__________________________________________________________________________ 
Q49) How has the share of late or nonpaying customers changed as a result of the conflict?

   
Increased Did not provide % Remained the Decreased
1 (spontaneous) same 3
4 2
  
Did not provide % Don’t know Did not want to answer any part
(spontaneous) (spontaneous) of the questions(spontaneous)
5 9 10

Q50) If nonpaying customers Increased/decreased provide the estimated Percentage

__________________________________________________________________________ 
55

Q51) What kind of physical bank branch do you have regular access to?

    
No access to Access to a Access to a functioning Don’t know Did not want to
any branch functioning ATM only bank branch (spontaneous) answer (spontaneous)
1 2 3 9 10

Q52) How do you pay suppliers?

     
In cash Through the formal Through the Other Q52 Don’t know Did not want to
directly banking system hawala system (please specify) (spontaneous) answer (spontaneous)
1 2 3 4 9 10

Q53) Has your company made any investment in building, plant or equipment since the beginning of the
conflict in 2015?

   
Yes No Don’t know Did not want to
1 2 (spontaneous) answer (spontaneous)
9 10

Q54) Did your company cancel any planned investment in building, plant or equipment due to the
conflict?

   
Yes No Don’t know Did not want to
1 2 (spontaneous) answer (spontaneous)
9 10

Q55) Does your company have nonpaid government arrears?

   
Yes No Don’t know Did not want to
1 2 (spontaneous) answer (spontaneous)
9 10

Q56) To what extent have the nonpaid government arrears impacted your company?

   
Severely To a large To a moderate Very
1 extent extent little
2 3 4
  
Not at all Don’t know Did not want to answer
5 (spontaneous) spontaneous)
9 10
56

F) EMPLOYMENT

Q57 How do you pay your employees?

     
In cash Through the formal Through the Other Q57 Don’t know Did not want to
directly banking system hawala system (please specify) (spontaneous) answer (spontaneous)
1 2 3 4 9 10

Q58) Has your business had any days in which it was fully or significantly non-operational in the last 6
months due to employees being unable to come to work?

   
Yes Did not provide No Did not want to answer any part
1 days (spontaneous) 2 of the questions(spontaneous)
3 10

Q59) If YES, Specify the days in which it was fully or significantly non-operational

__________________________________________________________________________ Days
Q60) Have you increased the use of temporary, non-permanent workers since the beginning of the
conflict in 2015?

   Did not want to answer any part
Yes Did not provide No of the questions(spontaneous)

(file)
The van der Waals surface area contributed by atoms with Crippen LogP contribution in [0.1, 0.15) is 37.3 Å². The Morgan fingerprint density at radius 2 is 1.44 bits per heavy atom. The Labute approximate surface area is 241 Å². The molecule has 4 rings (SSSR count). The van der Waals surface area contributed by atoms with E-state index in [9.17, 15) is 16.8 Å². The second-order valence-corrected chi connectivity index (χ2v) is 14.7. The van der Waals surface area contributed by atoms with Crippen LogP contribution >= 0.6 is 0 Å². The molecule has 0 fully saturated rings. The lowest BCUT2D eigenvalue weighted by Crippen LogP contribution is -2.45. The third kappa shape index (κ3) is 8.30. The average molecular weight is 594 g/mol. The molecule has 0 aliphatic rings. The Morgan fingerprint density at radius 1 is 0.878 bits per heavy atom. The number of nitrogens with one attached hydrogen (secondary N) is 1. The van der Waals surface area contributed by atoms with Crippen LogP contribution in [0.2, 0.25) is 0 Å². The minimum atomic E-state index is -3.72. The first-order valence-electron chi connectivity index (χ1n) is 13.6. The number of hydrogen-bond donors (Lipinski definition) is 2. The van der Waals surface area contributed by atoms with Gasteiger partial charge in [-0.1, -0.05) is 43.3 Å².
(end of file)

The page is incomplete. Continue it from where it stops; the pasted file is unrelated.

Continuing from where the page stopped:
1 number 2 10
3

Q61) Estimated number of temporary workers employed daily during last one to two months

__________________________________________________________________________ Days
The following question refers only to permanent workers (including management) of your establishment.
Permanent workers are defined as all paid workers that are employed for a term of one or more years
and/or have a guaranteed renewal of their employment contract and work full day

Q62) Equal number of employees in 2014 and 2018

 
Equal no’ in Unequal no’ in
both years both years
1 2
57

Q63) Since the start of the conflict in 2015, has the number of people employed at your establishment

    
Increased Remained the Decreased Don’t know Did not want to
1 same 3 (spontaneous) answer (spontaneous)
2 9 10

Q64) What was the average number of permanent workers in:

  
Yes the number Don’t know Did not want to
is known (spontaneous) answer (spontaneous)
1 9 10

Q65) If yes the average number of permanent workers in known

TOTAL

Q 65.1 2014
Q 65.2 2015

Q66) What has been the percentage change in permanent workers at your establishment between the
start of the conflict in 2015 and now?
Enumerator: please record percentage change and whether increase or decrease

   
Yes the percentage Remained the Don’t know Did not want to
of change is % same (spontaneous) answer (spontaneous)
1 2 9 10

Q67) IF YES, the percentage of change is known

__________________________________________________________________________ 
Q68) What was the average number of part time permanent workers in:

  
Yes part time workers Don’t know Did not want to
can be provided (spontaneous) answer (spontaneous)
1 9 10

Q69) If yes the average number of part time workers is known

TOTAL

Q 69.1 2014
Q 69.2 2015
58

H) QUESTIONS FOR THE ENUMERATOR

Q70) What degree of confidence do you have in their replies?

  
Low Medium High
1 2 3

Q71) How many calls did it take to complete the interview?

  
One Two More than 2
1 2 3

Q72) How long did the interview take in minutes?

_________________________________________________________________________ Minutes

The survey ends here
Thank you for your cooperation
59